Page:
() For each expected departure time, the ticketbooking process is continuous and lasts the entire presale time period, and for all expected departure times, the ticketbooking processes are synchronized during the presale time period.
() Passengers’ booking tickets of itineraries in the longest precedence relationship chain would last the entire presale time period. The ticketbooking process would be partitioned into only booking phases by the ticket soldout time points of itineraries in .
For the Assumptions () and (), it should be noted that the tickets of each itinerary which is not in would also have sold out in one of the above ticket soldout time points. For instance, in Figure 1, is . Based on Assumption (), () and (), the ticketbooking process would only be partitioned into 3 booking phases by the ticket soldout time points of and . For precedence relationship chain , the ticket soldout time points of would be at the end of booking phase I or II or III.
Hence, the tickets of the itinerary in would be sold only in booking phase . For other itineraries not in , the sale of their tickets may last for more than one booking phase. For instance, in Figure 1, for itinerary , its tickets may be sold for more than one booking phase, and its ticket soldout time point may be the end of any booking phase.
For any , denote the first and the last booking phase when its tickets can be sold as and respectively. In the following content, and is described as the first and the last booking phase of briefly. Obviously, if , its tickets would be sold out in one booking phase, i.e. . If , the sale of its tickets may last from its first booking phase to booking phase . For any , we designed the Algorithms 1 and 2, which is shown in Appendix B and C, to calculate and respectively.


It should be noted that for can be calculated by the Algorithm 1. We denote the first booking phase scheme of as , which will be used to calculate the value of for in the Algorithm 2.
In Algorithm 2, can be calculated for . We denote the last booking phase scheme of as .
The example of the calculations of the first and the last booking phase for each itinerary in Figure 1 can be described as follows. According to the first and the last booking phase partition algorithm, we can obtain the following first and the last booking phase scheme.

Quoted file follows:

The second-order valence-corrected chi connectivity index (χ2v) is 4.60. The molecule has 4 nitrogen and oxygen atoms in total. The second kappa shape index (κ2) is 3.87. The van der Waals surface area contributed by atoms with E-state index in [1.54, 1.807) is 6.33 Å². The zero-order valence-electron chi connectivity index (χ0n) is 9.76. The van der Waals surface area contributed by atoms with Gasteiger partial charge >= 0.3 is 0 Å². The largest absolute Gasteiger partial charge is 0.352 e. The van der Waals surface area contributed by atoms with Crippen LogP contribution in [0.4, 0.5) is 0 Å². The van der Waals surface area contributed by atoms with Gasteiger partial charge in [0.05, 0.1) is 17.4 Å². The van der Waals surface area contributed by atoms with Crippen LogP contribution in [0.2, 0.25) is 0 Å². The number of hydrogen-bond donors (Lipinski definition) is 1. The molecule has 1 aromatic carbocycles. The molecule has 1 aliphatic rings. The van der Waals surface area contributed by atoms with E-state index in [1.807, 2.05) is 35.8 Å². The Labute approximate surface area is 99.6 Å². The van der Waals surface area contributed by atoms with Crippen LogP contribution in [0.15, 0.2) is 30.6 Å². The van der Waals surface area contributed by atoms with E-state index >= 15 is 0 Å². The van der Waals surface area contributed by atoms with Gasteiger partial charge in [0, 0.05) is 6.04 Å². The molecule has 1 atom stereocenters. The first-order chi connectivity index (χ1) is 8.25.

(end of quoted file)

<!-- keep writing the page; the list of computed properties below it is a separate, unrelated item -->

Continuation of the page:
The ticket soldout order of itineraries in each precedence relationship chain is constrained by the precedence relationship. For instance, in Figure 1, for precedence relationship chain , due to the reason that , the tickets of would only be sold in booking phase I. Due to the reason that , the tickets of can be sold in booking phase II or in booking phase II and III. In conclusion, due to the reason that the ticket soldout time point of preferable itinerary may be at the end of different booking phases, we proposed 2 typical situations of all preferable itineraries’ tickets sold out order to estimate the timevarying demand respectively.
Typical Situation 1. For any itinerary , its tickets would be sold out in its first booking phase .
Typical Situation 2. For any itinerary , the sale of its tickets would last from the first booking phase to the last booking phase .
For each typical situation, the HSR passenger timevarying demand estimation can be described as follows: Firstly, partition the ticketbooking process into several booking phases and figure out the set of preferable itineraries in each booking phase. Secondly, in each booking phase, divide the total expected departure time period into expected departure intervals based on the set of preferable itineraries. Thirdly, ticket booking volume of each preferable itinerary is reversely assigned to its corresponding expected departure interval to obtain the timevarying demand distribution in each booking phase. At last, sum the timevarying demand distributions of all booking phases to obtain the timevarying demand.
The following content are based on Typical Situation 1 and 2 to design two corresponding timevarying demand estimation algorithms.
3. Single Booking Phase Reverse Assignment Algorithm
3.1. Framework of Single Booking Phase Reverse Assignment Algorithm
According to Typical Situation 1, all itineraries in would only be preferable in their first booking phase. Denote as the set of preferable itineraries in the booking phase . Based on Assumption (), (), () and Typical Situation 1, the booking phases can be obtained by the first booking phase partition algorithm. Hence, the booking phase scheme is , and .